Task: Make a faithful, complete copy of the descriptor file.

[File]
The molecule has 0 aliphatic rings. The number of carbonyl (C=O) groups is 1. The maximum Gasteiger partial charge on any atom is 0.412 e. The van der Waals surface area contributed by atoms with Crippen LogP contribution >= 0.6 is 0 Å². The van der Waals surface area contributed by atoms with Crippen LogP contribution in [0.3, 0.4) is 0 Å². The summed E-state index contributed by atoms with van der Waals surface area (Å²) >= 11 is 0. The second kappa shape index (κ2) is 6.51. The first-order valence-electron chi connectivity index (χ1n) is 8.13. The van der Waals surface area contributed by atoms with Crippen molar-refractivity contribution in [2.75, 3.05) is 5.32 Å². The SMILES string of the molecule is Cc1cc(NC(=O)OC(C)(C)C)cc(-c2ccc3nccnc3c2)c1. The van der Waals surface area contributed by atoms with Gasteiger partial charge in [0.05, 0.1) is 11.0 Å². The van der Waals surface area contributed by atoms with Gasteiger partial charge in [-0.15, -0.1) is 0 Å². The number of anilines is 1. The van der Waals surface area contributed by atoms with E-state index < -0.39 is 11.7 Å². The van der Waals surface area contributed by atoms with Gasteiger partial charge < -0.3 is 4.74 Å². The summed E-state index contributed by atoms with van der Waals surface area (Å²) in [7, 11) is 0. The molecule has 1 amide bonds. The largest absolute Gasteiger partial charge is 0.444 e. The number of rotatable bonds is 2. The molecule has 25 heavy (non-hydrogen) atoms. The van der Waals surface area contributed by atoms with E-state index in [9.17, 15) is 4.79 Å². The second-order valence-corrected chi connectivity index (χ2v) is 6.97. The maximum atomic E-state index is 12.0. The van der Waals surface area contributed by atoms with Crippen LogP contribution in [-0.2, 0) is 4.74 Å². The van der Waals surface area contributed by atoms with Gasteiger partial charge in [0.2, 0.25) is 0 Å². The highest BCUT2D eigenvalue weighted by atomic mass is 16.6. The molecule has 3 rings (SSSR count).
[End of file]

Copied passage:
The molecule has 0 aliphatic rings. The number of carbonyl (C=O) groups is 1. The maximum Gasteiger partial charge on any atom is 0.412 e. The van der Waals surface area contributed by atoms with Crippen LogP contribution >= 0.6 is 0 Å². The van der Waals surface area contributed by atoms with Crippen LogP contribution in [0.3, 0.4) is 0 Å². The summed E-state index contributed by atoms with van der Waals surface area (Å²) >= 11 is 0. The second kappa shape index (κ2) is 6.51. The first-order valence-electron chi connectivity index (χ1n) is 8.13. The van der Waals surface area contributed by atoms with Crippen molar-refractivity contribution in [2.75, 3.05) is 5.32 Å². The SMILES string of the molecule is Cc1cc(NC(=O)OC(C)(C)C)cc(-c2ccc3nccnc3c2)c1. The van der Waals surface area contributed by atoms with Gasteiger partial charge in [0.05, 0.1) is 11.0 Å². The van der Waals surface area contributed by atoms with Gasteiger partial charge in [-0.15, -0.1) is 0 Å². The number of anilines is 1. The van der Waals surface area contributed by atoms with E-state index < -0.39 is 11.7 Å². The van der Waals surface area contributed by atoms with Gasteiger partial charge < -0.3 is 4.74 Å². The summed E-state index contributed by atoms with van der Waals surface area (Å²) in [7, 11) is 0. The molecule has 1 amide bonds. The largest absolute Gasteiger partial charge is 0.444 e. The number of rotatable bonds is 2. The molecule has 25 heavy (non-hydrogen) atoms. The van der Waals surface area contributed by atoms with E-state index in [9.17, 15) is 4.79 Å². The second-order valence-corrected chi connectivity index (χ2v) is 6.97. The maximum atomic E-state index is 12.0. The van der Waals surface area contributed by atoms with Crippen LogP contribution in [-0.2, 0) is 4.74 Å². The van der Waals surface area contributed by atoms with Gasteiger partial charge in [0.2, 0.25) is 0 Å². The highest BCUT2D eigenvalue weighted by atomic mass is 16.6. The molecule has 3 rings (SSSR count).